A Look At The Woman,
Southampton Inn & Her Hamptons
By Patricia Canole | Photography Sean Zanni
With a celebrated career in real estate and finance, you will now find Dede Gotthelf successfully ensconced in the hospitality business. The proud owner of Southampton Inn on Long Island’s East End is happily devoted to the desires and needs of her loyal guests.
Well-known and well-respected among her peers and those in the hospitality and business communities, Dede has been the go-to woman who has always graciously given her time, attention, and resources to a myriad of local causes and worthy charities. So much so that she was honored as one of Long Island Business News’ Top Women in Business last year.
Dede has been overseeing the Inn since 1998. Built in 1973, the Inn is a fixture in the heart of Southampton Village and offers guests elegance and comfort with 90 well-appointed rooms. In addition, the Inn includes a heated 50-foot outdoor pool, all-weather tennis court, ballroom, meet-up rooms, and private gardens. If that isn’t enough, there are also plenty of green spaces for croquet and lawn games.
During the past four decades, Dede has taken on unique challenges such as being a significant part of one of the first waterfront condominiums at Battery Park City; assembling the land and site planning for the first Planned Development District (PDD) in Southampton; and repositioning the Southampton Inn,
International Plaza, and Claude’s restaurant in the historic Village of Southampton.
During the early days of COVID, she opened the Inn to house essential workers from Stony Brook Southampton Hospital. Strictly following CDC guidelines, the Southampton Inn continues to offer family- and pet-friendly accommodations and is also known as a prime wedding venue as well as a much-sought-after location for corporate events. The Hamptons getaway attracts countless locals and visitors alike who come to explore the beautiful nature and culture of the East End all year long.
We caught up with Dede Gotthelf recently to learn more about her fascinating story.
Tell us more about your successful financial/real estate career.
As for finance, after graduating from a formerly all-men’s college (one of 10 women in my class the first year), I was offered a job in the Global Credit Training Program at Chase Manhattan Bank. “Life After Chase” included a stint overseeing $1 billion of urban renewal projects for the New York State Urban Development Corp (now Empire State Development); a Directorship at Julien Studley in investment sales; and a partnership in a Washington DC real estate development company opening an office in New York City. And then I formed Catco Group Inc., a real estate development, brokerage, and consulting company in the Northeast.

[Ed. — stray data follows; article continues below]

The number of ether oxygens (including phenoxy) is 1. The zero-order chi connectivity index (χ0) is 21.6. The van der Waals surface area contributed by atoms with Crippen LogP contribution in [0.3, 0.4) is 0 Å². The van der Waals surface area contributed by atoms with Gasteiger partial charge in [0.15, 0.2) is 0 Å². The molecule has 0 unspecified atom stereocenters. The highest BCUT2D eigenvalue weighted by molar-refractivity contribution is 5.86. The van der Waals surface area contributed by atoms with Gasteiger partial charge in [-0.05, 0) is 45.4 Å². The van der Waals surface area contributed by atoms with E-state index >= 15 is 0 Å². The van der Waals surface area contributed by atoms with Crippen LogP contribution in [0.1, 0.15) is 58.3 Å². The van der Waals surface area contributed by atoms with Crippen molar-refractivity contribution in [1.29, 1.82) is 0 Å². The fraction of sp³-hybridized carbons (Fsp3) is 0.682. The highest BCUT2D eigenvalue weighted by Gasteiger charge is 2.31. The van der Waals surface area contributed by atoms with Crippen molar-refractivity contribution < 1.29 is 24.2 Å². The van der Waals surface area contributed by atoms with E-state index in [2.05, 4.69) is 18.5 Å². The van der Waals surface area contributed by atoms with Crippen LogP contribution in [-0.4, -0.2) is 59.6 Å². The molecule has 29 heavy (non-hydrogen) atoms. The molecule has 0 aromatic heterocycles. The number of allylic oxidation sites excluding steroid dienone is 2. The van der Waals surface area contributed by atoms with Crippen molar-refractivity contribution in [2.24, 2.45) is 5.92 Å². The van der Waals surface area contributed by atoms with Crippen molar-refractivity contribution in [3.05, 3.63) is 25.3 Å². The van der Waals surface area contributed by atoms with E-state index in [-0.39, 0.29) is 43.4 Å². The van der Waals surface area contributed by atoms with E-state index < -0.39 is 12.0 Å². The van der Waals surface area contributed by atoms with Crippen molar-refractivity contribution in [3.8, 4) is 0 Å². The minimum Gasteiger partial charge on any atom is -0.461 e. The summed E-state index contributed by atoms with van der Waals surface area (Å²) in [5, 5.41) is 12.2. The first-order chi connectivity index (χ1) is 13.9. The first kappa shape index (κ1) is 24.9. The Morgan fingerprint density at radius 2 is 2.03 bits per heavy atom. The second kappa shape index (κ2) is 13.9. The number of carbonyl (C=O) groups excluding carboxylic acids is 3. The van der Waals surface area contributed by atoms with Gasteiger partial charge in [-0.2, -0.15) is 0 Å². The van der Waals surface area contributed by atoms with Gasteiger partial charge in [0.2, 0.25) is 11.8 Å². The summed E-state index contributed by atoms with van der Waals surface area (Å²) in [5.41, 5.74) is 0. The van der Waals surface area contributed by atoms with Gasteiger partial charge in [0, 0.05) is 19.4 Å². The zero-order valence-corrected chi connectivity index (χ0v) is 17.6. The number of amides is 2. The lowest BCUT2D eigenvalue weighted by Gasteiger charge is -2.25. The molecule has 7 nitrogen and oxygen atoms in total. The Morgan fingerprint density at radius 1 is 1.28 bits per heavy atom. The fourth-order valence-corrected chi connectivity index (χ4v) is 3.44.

What is it about Southampton that led you to move there?
My parents purchased a fisherman’s cottage in 1951, realizing that Nantucket was too far away from NYC for frequent commutes. So, I have been spending weekends, summers, holidays on Eastern Long Island my entire life. I officially became a resident of the Town of Southampton around ten years ago when the children were off to colleges and the Southampton Inn and other real estate projects offered full-time employment!
It has been a remarkably good change. Southampton offers natural beauty, friendships, recreational opportunities, excellent local grocery and farm-stand shopping, as well as unique boutiques, museums, repertory theater, concerts, author readings. All this as well as meaningful opportunities to assist a plethora of non-profits in their important missions.
What led you to join the hospitality industry and purchase of the Southampton Inn?
A Southampton real estate broker asked for assistance in putting together a sales brochure for the Southampton Inn and its adjacent commercial/retail complex. I did. And then, my youngest child was accepted to kindergarten in New York City. So, I made an offer to purchase, thinking this would be a short-term fixer-upper and flip. And here we are 23 years later.
When you purchased the Inn, did you do the interior design yourself or employ a creative team?
I had an architect, interior designer, hotel consulting group, and management company. To refinance in 2003, the new lender mandated that I form a management company and take the reigns as a condition to the loan. And the constant decoration and renovations of 90 guest rooms on several acres with ballroom, meeting rooms, restaurant, library necessitated a crash course for me in interior design to control the costs and consistency of the Inn and its public spaces. I have relied on several local interior designers, such as Shannon Willey at Sea Green Designs and Judy Hadlock at Old Town Crossing over the years for larger projects.
You mentioned restaurant: As one of the East End’s famous restaurants, tell us about the inspiration behind Claude’s and what makes it so unique.